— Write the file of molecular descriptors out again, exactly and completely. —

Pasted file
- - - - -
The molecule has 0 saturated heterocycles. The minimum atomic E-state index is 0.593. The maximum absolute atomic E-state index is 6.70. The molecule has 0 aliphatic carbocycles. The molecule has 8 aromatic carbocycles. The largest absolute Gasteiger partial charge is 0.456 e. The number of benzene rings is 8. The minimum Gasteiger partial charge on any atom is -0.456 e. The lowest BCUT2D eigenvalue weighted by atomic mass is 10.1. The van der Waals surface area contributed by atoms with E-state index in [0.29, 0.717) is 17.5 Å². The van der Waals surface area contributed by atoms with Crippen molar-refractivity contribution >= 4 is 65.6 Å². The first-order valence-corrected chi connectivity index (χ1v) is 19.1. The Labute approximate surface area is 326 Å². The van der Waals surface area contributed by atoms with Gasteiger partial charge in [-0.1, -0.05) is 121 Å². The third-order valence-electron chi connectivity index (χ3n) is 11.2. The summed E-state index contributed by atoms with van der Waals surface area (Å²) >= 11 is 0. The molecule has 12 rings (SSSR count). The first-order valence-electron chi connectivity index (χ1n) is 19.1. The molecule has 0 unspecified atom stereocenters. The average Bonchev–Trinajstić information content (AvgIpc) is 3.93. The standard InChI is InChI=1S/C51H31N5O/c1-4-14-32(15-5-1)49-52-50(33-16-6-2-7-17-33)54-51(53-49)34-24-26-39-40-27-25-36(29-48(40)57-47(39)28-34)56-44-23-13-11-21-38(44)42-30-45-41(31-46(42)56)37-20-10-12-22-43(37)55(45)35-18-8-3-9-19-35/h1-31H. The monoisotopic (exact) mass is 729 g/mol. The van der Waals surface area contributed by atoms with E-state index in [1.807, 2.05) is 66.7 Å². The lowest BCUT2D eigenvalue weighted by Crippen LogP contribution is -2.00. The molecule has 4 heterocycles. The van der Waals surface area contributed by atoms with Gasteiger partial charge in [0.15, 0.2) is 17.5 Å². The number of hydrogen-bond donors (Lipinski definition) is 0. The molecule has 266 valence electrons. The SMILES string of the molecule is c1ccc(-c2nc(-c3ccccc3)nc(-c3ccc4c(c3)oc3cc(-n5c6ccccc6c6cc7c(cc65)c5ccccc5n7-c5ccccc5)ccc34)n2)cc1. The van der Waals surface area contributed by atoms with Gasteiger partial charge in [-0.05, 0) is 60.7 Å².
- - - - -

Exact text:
The molecule has 0 saturated heterocycles. The minimum atomic E-state index is 0.593. The maximum absolute atomic E-state index is 6.70. The molecule has 0 aliphatic carbocycles. The molecule has 8 aromatic carbocycles. The largest absolute Gasteiger partial charge is 0.456 e. The number of benzene rings is 8. The minimum Gasteiger partial charge on any atom is -0.456 e. The lowest BCUT2D eigenvalue weighted by atomic mass is 10.1. The van der Waals surface area contributed by atoms with E-state index in [0.29, 0.717) is 17.5 Å². The van der Waals surface area contributed by atoms with Crippen molar-refractivity contribution >= 4 is 65.6 Å². The first-order valence-corrected chi connectivity index (χ1v) is 19.1. The Labute approximate surface area is 326 Å². The van der Waals surface area contributed by atoms with Gasteiger partial charge in [-0.1, -0.05) is 121 Å². The third-order valence-electron chi connectivity index (χ3n) is 11.2. The summed E-state index contributed by atoms with van der Waals surface area (Å²) >= 11 is 0. The molecule has 12 rings (SSSR count). The first-order valence-electron chi connectivity index (χ1n) is 19.1. The molecule has 0 unspecified atom stereocenters. The average Bonchev–Trinajstić information content (AvgIpc) is 3.93. The standard InChI is InChI=1S/C51H31N5O/c1-4-14-32(15-5-1)49-52-50(33-16-6-2-7-17-33)54-51(53-49)34-24-26-39-40-27-25-36(29-48(40)57-47(39)28-34)56-44-23-13-11-21-38(44)42-30-45-41(31-46(42)56)37-20-10-12-22-43(37)55(45)35-18-8-3-9-19-35/h1-31H. The monoisotopic (exact) mass is 729 g/mol. The van der Waals surface area contributed by atoms with E-state index in [1.807, 2.05) is 66.7 Å². The lowest BCUT2D eigenvalue weighted by Crippen LogP contribution is -2.00. The molecule has 4 heterocycles. The van der Waals surface area contributed by atoms with Gasteiger partial charge in [0.15, 0.2) is 17.5 Å². The number of hydrogen-bond donors (Lipinski definition) is 0. The molecule has 266 valence electrons. The SMILES string of the molecule is c1ccc(-c2nc(-c3ccccc3)nc(-c3ccc4c(c3)oc3cc(-n5c6ccccc6c6cc7c(cc65)c5ccccc5n7-c5ccccc5)ccc34)n2)cc1. The van der Waals surface area contributed by atoms with Gasteiger partial charge in [-0.05, 0) is 60.7 Å².